Marchese Fig. 1

Moreover we performed growth kinetics assay in order to verify possible differences in ASCs proliferation derived from sclerodermic and Parry-Romberg patients. Growth kinetics assay does not shown significant differences among ASCs derived from sclerodermic and control cells. ASCs derived from Parry-Romberg have also shown similar results, although there was a significant growth after 3 days (*p = 0.02) (Figure 2).

Marchese Fig. 2

Then we tested ASCs differentiation capacity in adipogenic, chondrogenic and osteogenic lineage (Figure 3).

Fig. 3

Finally, ASCs were resuspended in stabilized Hyaluronic Acid (HA) solution and loaded into an injection syringe. All patients showed improvement in symptomatology and amelioration of progression of cutaneous manifestation, increase of subcutaneous thickness and regular skin structure; both patients and dermatologist were satisfied with the results. The observed therapeutic effects of this treatment might be related to immunomodulatory and anti-inflammatory effect of ASCs, together with the capability of ASCs to locally differentiate in adipocytes giving the volume to the treated skin and preventing further damages. In light of these considerations, we decided to extend the cohort to other SSc patients for a total of 12 patients (Table 1) demonstrating a significant improvement of the treated area in all of them.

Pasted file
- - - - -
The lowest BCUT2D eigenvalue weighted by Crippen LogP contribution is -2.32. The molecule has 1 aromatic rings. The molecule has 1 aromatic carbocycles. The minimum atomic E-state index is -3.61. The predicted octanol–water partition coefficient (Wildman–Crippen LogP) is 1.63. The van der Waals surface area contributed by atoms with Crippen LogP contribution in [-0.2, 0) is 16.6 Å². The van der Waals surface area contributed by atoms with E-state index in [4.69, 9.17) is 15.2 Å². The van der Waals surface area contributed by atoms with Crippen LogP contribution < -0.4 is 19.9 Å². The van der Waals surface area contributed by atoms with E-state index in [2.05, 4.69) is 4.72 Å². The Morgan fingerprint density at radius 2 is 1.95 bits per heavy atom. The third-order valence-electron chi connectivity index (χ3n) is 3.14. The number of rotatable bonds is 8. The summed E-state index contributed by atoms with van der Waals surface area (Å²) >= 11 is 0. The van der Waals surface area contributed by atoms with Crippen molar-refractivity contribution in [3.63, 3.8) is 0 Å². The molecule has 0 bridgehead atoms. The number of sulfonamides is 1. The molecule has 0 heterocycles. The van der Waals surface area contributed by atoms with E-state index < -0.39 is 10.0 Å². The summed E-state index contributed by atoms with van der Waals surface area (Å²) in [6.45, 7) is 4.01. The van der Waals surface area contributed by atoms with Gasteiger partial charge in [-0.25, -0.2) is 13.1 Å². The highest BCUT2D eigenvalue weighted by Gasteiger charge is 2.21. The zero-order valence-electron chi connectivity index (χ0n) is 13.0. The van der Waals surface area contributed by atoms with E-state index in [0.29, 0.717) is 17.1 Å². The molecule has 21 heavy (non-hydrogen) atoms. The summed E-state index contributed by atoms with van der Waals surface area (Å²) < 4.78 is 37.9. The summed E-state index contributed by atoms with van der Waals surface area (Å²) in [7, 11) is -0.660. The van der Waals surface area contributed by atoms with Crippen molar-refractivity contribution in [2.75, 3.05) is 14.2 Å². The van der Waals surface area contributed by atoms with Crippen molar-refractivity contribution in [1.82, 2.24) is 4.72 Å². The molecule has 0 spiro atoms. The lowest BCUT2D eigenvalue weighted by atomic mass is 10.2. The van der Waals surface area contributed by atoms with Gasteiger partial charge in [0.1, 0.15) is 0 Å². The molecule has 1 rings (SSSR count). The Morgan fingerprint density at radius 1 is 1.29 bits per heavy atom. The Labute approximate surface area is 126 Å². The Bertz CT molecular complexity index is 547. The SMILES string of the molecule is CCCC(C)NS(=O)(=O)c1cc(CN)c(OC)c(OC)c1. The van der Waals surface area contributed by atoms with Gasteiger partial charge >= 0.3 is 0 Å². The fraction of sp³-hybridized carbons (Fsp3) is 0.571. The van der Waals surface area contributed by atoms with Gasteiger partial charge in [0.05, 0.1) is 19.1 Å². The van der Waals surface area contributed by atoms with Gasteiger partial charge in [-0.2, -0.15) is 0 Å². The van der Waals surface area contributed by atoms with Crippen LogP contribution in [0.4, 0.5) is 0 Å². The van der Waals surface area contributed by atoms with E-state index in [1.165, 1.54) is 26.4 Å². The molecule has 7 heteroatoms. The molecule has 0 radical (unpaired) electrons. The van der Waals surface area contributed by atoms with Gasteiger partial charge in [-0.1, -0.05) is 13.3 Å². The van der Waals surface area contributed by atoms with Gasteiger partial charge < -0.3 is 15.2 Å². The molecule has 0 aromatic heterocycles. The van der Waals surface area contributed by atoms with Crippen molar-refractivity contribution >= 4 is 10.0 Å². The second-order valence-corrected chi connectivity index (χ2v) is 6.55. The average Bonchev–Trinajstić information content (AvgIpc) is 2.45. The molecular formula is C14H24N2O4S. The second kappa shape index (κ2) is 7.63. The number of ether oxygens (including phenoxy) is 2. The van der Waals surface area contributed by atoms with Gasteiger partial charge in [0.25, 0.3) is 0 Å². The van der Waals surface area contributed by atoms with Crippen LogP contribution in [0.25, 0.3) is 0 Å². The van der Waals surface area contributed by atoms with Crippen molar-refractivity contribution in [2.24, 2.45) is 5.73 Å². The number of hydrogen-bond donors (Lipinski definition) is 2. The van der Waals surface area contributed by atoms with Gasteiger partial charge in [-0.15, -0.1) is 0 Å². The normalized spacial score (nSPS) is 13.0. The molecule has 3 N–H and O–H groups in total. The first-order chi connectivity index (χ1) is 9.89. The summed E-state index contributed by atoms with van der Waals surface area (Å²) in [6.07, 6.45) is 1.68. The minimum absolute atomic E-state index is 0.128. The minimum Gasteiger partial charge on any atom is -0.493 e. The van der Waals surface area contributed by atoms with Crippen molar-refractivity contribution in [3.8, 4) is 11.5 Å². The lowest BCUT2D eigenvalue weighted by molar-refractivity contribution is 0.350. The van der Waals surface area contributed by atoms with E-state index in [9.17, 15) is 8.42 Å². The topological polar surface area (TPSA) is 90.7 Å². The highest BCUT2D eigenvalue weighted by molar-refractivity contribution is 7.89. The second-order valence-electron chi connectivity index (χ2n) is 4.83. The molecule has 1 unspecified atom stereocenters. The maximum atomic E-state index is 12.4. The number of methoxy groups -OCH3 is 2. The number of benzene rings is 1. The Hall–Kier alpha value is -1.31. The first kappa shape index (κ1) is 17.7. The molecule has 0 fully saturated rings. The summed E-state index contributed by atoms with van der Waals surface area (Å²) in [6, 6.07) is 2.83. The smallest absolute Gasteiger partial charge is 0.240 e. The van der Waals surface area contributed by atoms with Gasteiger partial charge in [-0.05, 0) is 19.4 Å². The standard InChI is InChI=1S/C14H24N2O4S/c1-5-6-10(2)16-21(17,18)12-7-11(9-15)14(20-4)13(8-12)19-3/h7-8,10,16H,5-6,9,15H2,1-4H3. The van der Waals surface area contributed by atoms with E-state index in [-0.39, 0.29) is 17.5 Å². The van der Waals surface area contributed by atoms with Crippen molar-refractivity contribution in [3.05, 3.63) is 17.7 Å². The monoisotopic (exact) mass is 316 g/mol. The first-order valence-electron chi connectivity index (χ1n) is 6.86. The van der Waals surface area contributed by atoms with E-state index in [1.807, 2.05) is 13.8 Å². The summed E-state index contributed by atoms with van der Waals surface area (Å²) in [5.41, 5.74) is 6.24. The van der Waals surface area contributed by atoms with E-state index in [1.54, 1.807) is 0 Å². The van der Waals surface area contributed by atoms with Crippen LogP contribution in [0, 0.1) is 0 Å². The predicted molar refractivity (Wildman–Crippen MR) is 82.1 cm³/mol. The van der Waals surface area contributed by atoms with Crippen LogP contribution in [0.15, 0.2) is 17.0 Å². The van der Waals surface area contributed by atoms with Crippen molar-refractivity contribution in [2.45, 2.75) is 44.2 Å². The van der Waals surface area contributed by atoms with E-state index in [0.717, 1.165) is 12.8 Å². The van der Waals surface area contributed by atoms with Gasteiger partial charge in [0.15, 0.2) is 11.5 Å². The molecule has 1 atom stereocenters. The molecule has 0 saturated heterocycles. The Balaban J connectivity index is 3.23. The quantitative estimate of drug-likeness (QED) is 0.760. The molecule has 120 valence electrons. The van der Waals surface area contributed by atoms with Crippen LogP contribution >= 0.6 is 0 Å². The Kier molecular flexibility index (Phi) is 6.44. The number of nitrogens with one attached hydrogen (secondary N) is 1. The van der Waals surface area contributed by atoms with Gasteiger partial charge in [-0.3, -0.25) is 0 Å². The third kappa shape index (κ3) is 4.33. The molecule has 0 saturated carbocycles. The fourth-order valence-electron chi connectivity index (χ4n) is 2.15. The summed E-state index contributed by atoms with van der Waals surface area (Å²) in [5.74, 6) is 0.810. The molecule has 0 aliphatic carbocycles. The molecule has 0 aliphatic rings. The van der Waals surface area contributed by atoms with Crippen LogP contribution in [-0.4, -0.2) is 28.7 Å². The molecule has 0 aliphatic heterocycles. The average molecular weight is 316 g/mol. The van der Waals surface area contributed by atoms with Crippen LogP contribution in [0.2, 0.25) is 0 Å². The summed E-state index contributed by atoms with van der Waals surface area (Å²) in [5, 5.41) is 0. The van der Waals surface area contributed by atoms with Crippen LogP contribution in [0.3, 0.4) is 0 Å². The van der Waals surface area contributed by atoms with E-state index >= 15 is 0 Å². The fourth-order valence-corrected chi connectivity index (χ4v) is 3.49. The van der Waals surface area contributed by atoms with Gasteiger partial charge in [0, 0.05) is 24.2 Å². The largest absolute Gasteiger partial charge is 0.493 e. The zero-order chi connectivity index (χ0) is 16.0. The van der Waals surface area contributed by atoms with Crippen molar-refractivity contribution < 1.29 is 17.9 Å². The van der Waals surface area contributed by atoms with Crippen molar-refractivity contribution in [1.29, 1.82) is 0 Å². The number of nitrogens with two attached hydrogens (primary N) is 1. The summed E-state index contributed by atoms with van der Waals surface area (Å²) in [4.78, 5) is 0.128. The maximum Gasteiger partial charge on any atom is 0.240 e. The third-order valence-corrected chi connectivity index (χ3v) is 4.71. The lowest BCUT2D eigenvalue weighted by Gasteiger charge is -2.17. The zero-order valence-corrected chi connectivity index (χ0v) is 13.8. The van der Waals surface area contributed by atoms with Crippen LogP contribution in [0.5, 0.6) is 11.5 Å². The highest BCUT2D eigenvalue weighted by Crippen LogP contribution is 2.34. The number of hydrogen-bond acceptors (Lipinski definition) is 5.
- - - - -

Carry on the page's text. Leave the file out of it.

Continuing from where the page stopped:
Tab 1